Sunday, April 7, 2013

Dear Swedish Housing Market: I HATE YOU!

So we are just your average Svenmerican family, with 2 kids, a pretty decent income, a good sized nest egg in a BSCHCOL area in Sweden. And we want a house. But we are not willing to risk our entire financial future on the biggest purchase of our lives.

Basically we are fucked.

I have vented about the Swedish housing market before. I know. But it really pisses me off that those of us who have really tried to make smart financial decisions are the ones who are left out in the cold, and those who are willing to play financial roulette are the ones who have nice homes.

The price of homes in Sweden has doubled in the last ten years. DOUBLED where we live. NO ONE is amortizing their homes. A recent call for home owners to require amortization to 75% of home value was rejected by major Swedish politicians. The conservative ones.

Everyone only looks at the monthly cost – which is interest and fees. No one actually talks about the fact that you are borrowing half a million dollars and then NEVER paying it back.

And the houses? Does no one in Sweden have more than 2 children and work from home? Yay for open plan houses, but all of the new houses in our area have a maximum of 3 bedrooms and some only have one large open area that is supposed to be livingroom/dining area/play area – and these houses start at 600,000 dollars. We need an office/guest room and would love to have 2 kind of open areas – one for kids.

The housing market is starting to slow down a little bit. But it is just depressing. Of course we can wait. But if we are going to do this house buying thing, I would like to do it while the kids are little – so we can enjoy a yard.

And of course the bank is ready to throw money at us. Because who wouldn’t throw money at people they hope will pay interest for the next 30 years on a 500,000 dollar loan. They are combing in the money.

This housing model cannot be sustainable. I do not get it. But then again, I am not an economist.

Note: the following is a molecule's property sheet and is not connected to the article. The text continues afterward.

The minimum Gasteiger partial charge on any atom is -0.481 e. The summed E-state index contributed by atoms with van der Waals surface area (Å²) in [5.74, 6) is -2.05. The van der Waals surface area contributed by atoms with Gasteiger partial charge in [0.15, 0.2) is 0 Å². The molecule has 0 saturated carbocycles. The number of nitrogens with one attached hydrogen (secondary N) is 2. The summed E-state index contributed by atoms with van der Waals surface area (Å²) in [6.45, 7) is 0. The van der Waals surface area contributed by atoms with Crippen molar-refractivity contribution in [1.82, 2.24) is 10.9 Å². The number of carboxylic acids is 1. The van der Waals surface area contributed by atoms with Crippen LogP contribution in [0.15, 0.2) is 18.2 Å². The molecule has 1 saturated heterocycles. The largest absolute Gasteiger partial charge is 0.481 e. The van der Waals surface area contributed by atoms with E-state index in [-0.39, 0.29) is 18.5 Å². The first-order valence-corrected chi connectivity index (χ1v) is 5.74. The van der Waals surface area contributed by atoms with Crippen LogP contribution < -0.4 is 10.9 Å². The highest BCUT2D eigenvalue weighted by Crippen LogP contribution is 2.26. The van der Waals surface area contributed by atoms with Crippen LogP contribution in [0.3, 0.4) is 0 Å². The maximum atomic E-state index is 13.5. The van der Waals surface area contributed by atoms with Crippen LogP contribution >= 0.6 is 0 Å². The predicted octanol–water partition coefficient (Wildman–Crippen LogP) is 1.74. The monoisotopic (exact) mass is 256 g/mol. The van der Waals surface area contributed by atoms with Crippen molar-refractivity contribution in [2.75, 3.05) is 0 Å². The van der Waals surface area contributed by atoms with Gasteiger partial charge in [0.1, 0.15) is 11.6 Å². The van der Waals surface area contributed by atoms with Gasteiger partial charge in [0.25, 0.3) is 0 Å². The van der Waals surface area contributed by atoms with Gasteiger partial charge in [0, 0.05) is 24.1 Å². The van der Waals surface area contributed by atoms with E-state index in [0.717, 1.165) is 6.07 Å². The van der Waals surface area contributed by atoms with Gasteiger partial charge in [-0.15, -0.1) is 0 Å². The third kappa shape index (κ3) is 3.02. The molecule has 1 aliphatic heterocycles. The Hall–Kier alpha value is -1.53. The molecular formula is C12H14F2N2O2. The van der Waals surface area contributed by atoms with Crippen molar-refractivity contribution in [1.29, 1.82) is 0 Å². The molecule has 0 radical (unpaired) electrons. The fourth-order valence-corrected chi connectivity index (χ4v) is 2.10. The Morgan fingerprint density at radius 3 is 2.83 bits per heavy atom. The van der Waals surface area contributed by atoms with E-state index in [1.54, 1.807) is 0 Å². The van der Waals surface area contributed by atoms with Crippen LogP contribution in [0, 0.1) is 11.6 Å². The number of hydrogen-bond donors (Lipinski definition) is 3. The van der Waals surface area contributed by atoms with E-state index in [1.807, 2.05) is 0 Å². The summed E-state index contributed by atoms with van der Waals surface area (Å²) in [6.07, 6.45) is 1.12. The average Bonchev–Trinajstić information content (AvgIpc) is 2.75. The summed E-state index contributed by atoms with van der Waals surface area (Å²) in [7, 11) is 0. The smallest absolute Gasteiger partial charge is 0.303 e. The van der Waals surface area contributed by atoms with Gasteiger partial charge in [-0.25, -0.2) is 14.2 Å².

I don’t want the bottom to go out of this for the sake of the Swedish economy, but when people with our income and with decent money to spend don’t feel like they can afford a house – who is left to buy up all these houses?


  1. I know it sucks. On the other hand I feel terrified of the house market here in the US. At least in the NY and NJ area....! Not even mention byuing any condo or so here in NYC! The prices are HUGE and I can not even understand how anyone can afford to buy here if you are not a superstar och have a job in finance at Walll Street or at any of the consulting companies like Mc Kinsey.... Specially if you have kids since all apts and houses in good school districts here are more than double so expensive!
    I can not gice you any advice, but feel that if you really would like a house and plan to live there for more than 10 yrs you should buy. BUT maybe have to buy a smaller one than what you'd prefer. And then maybe either switch or in a couple of yrs "extend" ("reconstruct"). we have friends who bought a fairly small house in the area they wanted to live. I think it was a bit more than 70 sq meters which is not ig for a house. But that was what they could afford at that point (not feeling as if they had to huge depth) and a few yrs after they started to bulid one new wall inside to "create" a new room for their second kid. And even some more yrs later that extended the house with an extra room added, so now it's bigger. I think they now have a beautiful house but without the initial super loans that so many others start out with. Just because they kind of "made their house" the way they wanted little by little.